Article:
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physical geography


'physical geography' can also refer to...

Geography, Physical.

Physical Geography

Geography, Physical

physical geography

Physical geography

physical geography

physical geography

Physical geography and geography as an environmental science

Heartland and Border: The Mental and Physical Geography of Medieval Europe

HENDERSON-SELLERS, Ann (born 1952), Professor, Department of Environment and Geography (formerly Physical Geography), Macquarie University, 2008–12, now Emeritus

HDL-cholesterol and physical performance: results from the ageing and longevity study in the sirente geographic area (ilSIRENTE Study)

205PHYSICAL ACTIVITY MODULATES GEOGRAPHICAL VARIATIONS IN COGNITIVE AGEING: RESULTS FROM THE IRISH LONGITUDINAL STUDY ON AGEING

GURNEY, Robert James (born 1951), Professor of Earth Observation Science (formerly of Physical Geography), University of Reading, since 1990

ANDERSON, Malcolm Grove (born 1949), Professor of Physical Geography, 1989–2012, Professorial Research Fellow, Department of Civil Engineering, since 2012, University of Bristol

CURRAN, Paul James (born 1955), Vice-Chancellor, and Professor of Physical Geography, City University London, since 2010

FROSTICK, Lynne Elizabeth (born 1949), Research Professor in Physical Geography, University of Hull, 2010–14, now Professor Emerita

MASLIN, Mark Andrew (born 1968), Professor of Physical Geography, University College London, since 2006 (Director, Environment Institute, 2006–10; Head, Department of Geography, 2007–11); Director, London NERC Doctoral Training Partnership, since 2014

DOWDESWELL, Julian Andrew (born 1957), Professor of Physical Geography, since 2001, and Director, Scott Polar Research Institute, since 2002, University of Cambridge; Fellow, Jesus College, Cambridge, since 2002

 

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‘Physical geography focuses upon the character of, and processes shaping, the land-surface of the Earth and its envelope, emphasizes the spatial variations that occur and the temporal changes necessary to understand the contemporary environments of the Earth. Its purpose is to understand how the Earth's physical environment is the basis for, and is affected by, human activity. Physical geography was conventionally subdivided into geomorphology, climatology, hydrology and biogeography, but is now more holistic in systems analysis of recent environmental and Quaternary change. It uses expertise in mathematical and statistical modelling and in remote sensing, develops research to inform environmental management and environmental design, and benefits from collaborative links with many other disciplines such as biology (especially ecology), geology and engineering’ (K. Gregory2002). Between 1850 and 1950, the main ideas that had a strong influence on the discipline were uniformitarianism, evolution, exploration and survey, and conservation (G. P. Marsh1864). In the 1960s, ‘a new type of physical geography began to emerge that accentuated a concern with dynamic processes of earth systems. This new approach, which has evolved to the present, is founded on basic physical, chemical, and biological principles and employs statistical and mathematical analysis. It has become known as the “process approach” to physical geography…Over the past fifteen years, physical geographers, who have always acknowledged that the systems they study are complex, have turned to emerging ideas in the natural sciences about nonlinear dynamical systems and complexity to explore the relevance of these ideas for understanding physical-geographic phenomena’ (Rhoads (2004) AAAG94, 4). ‘Advances in remote sensing, geographical information systems and information technology have enabled a more global approach; a second new development has been the advent of a more culturally-based approach throughout many branches of physical geography. By 2000 a series of issues can be identified including the increasingly holistic trend, greater awareness of a global approach and of environmental change problems, and of the timely opportunities which can arise from closer links with human geography and with other disciplines’ (Gregory (2001) Fennia 179, 1).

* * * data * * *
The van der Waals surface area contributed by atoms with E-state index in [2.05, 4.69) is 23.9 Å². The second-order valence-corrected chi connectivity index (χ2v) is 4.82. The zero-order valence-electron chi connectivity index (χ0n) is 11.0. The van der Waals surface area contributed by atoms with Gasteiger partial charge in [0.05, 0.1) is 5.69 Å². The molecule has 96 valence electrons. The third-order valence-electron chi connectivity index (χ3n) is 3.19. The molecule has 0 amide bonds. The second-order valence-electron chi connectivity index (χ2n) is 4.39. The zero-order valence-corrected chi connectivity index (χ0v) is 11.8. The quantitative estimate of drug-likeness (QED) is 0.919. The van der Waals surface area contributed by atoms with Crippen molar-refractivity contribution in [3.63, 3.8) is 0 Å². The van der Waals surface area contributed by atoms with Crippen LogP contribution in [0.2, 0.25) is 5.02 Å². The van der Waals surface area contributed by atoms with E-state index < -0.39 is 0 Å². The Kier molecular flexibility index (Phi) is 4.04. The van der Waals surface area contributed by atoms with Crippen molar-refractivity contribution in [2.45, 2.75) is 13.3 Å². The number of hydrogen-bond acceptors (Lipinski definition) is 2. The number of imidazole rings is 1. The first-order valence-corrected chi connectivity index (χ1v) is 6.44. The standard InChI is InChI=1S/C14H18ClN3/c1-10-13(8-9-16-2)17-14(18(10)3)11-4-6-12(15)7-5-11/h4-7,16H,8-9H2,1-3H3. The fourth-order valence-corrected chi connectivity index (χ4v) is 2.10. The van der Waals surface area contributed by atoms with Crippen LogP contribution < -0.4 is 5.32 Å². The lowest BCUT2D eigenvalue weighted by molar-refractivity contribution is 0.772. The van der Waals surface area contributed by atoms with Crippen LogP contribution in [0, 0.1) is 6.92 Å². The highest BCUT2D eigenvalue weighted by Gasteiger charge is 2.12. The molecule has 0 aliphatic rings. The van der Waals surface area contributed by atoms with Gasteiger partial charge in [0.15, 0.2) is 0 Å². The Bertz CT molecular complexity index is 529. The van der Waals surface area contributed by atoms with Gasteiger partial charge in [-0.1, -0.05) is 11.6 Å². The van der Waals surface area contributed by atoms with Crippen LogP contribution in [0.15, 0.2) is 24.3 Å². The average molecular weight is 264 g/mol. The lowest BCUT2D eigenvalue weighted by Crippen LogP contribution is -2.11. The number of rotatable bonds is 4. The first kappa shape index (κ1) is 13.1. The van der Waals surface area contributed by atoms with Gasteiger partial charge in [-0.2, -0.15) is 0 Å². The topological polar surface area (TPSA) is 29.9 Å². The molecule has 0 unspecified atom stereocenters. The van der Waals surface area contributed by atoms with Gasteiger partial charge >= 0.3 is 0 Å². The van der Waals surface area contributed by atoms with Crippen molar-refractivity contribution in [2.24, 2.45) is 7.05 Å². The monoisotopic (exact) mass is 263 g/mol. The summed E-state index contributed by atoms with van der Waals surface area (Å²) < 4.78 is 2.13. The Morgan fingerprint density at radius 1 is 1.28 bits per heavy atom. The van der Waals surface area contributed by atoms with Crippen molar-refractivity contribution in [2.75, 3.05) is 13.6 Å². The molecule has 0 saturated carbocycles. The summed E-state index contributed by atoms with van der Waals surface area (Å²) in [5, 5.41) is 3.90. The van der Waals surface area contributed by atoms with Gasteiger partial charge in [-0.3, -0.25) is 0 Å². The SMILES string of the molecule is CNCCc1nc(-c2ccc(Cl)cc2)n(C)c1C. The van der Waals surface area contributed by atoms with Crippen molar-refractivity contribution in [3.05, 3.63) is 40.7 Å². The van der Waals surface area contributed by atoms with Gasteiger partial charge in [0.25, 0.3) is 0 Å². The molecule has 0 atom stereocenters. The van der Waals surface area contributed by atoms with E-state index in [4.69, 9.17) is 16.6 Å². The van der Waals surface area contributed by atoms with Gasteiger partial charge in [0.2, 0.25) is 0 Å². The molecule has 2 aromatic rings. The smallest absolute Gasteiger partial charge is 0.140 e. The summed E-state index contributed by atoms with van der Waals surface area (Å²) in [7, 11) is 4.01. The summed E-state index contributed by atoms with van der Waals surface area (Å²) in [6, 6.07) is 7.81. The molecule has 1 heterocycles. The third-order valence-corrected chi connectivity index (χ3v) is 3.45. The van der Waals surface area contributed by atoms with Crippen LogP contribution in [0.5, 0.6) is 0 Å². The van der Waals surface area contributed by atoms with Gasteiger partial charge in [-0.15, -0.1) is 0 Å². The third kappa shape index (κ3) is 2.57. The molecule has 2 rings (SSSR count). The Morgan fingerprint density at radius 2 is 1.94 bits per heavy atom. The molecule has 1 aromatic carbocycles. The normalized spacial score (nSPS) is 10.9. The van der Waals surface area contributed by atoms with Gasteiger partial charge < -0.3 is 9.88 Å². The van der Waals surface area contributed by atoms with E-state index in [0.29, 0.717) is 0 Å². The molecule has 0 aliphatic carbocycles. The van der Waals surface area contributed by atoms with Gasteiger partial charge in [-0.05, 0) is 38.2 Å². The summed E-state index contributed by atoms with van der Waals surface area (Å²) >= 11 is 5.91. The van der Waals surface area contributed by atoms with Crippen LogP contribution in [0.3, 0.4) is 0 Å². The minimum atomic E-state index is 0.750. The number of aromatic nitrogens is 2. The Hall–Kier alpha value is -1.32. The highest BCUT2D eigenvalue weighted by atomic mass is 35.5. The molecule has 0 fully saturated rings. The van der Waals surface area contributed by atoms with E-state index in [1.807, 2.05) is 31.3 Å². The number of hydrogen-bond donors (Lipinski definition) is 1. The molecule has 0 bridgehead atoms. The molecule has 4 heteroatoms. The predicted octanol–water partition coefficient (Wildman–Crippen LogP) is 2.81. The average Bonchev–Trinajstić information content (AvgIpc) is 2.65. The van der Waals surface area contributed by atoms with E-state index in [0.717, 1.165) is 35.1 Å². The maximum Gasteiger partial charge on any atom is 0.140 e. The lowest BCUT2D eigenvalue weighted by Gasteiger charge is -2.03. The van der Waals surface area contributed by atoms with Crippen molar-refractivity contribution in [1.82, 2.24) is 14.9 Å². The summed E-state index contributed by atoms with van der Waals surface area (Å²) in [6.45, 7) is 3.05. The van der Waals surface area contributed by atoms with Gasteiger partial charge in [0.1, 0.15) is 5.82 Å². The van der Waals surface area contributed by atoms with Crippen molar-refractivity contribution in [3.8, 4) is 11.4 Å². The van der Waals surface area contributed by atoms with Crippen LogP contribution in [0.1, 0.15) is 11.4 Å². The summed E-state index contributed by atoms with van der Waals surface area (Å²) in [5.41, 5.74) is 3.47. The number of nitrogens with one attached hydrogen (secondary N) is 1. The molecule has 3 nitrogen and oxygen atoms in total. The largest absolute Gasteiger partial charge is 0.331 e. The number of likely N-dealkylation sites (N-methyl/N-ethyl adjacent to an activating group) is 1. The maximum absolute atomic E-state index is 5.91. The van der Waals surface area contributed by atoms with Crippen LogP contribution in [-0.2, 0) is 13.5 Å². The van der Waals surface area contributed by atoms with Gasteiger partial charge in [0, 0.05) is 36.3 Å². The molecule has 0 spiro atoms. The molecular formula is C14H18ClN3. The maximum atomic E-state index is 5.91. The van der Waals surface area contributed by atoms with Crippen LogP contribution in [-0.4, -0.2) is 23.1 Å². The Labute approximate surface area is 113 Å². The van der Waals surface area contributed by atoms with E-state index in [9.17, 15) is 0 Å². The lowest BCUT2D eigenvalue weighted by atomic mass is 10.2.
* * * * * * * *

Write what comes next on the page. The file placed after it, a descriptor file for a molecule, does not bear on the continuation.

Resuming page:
Subjects: Earth Sciences and Geography.


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